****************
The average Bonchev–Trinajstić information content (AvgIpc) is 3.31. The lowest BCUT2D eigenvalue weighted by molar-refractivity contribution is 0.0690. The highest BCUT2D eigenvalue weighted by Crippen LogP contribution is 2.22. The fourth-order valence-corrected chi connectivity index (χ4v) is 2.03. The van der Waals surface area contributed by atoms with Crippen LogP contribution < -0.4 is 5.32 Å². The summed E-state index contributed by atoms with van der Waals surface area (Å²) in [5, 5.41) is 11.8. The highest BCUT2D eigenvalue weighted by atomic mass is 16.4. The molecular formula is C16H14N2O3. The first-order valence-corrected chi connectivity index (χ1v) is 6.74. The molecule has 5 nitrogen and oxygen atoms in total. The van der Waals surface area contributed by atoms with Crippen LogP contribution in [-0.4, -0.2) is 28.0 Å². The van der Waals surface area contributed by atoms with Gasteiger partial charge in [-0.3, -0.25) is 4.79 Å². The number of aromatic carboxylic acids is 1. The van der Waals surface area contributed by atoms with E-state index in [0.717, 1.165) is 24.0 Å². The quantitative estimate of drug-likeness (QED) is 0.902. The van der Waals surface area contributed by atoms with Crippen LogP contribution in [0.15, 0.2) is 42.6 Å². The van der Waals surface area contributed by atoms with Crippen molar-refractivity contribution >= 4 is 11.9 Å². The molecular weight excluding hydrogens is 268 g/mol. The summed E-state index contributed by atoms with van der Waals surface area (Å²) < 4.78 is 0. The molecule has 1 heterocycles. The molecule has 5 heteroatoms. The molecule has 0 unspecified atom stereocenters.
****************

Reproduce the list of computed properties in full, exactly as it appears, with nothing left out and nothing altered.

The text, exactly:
The average Bonchev–Trinajstić information content (AvgIpc) is 3.31. The lowest BCUT2D eigenvalue weighted by molar-refractivity contribution is 0.0690. The highest BCUT2D eigenvalue weighted by Crippen LogP contribution is 2.22. The fourth-order valence-corrected chi connectivity index (χ4v) is 2.03. The van der Waals surface area contributed by atoms with Crippen LogP contribution < -0.4 is 5.32 Å². The summed E-state index contributed by atoms with van der Waals surface area (Å²) in [5, 5.41) is 11.8. The highest BCUT2D eigenvalue weighted by atomic mass is 16.4. The molecular formula is C16H14N2O3. The first-order valence-corrected chi connectivity index (χ1v) is 6.74. The molecule has 5 nitrogen and oxygen atoms in total. The van der Waals surface area contributed by atoms with Crippen LogP contribution in [-0.4, -0.2) is 28.0 Å². The van der Waals surface area contributed by atoms with Gasteiger partial charge in [-0.3, -0.25) is 4.79 Å². The number of aromatic carboxylic acids is 1. The van der Waals surface area contributed by atoms with E-state index in [0.717, 1.165) is 24.0 Å². The quantitative estimate of drug-likeness (QED) is 0.902. The van der Waals surface area contributed by atoms with Crippen LogP contribution in [0.15, 0.2) is 42.6 Å². The van der Waals surface area contributed by atoms with Crippen molar-refractivity contribution >= 4 is 11.9 Å². The molecular weight excluding hydrogens is 268 g/mol. The summed E-state index contributed by atoms with van der Waals surface area (Å²) < 4.78 is 0. The molecule has 1 heterocycles. The molecule has 5 heteroatoms. The molecule has 0 unspecified atom stereocenters.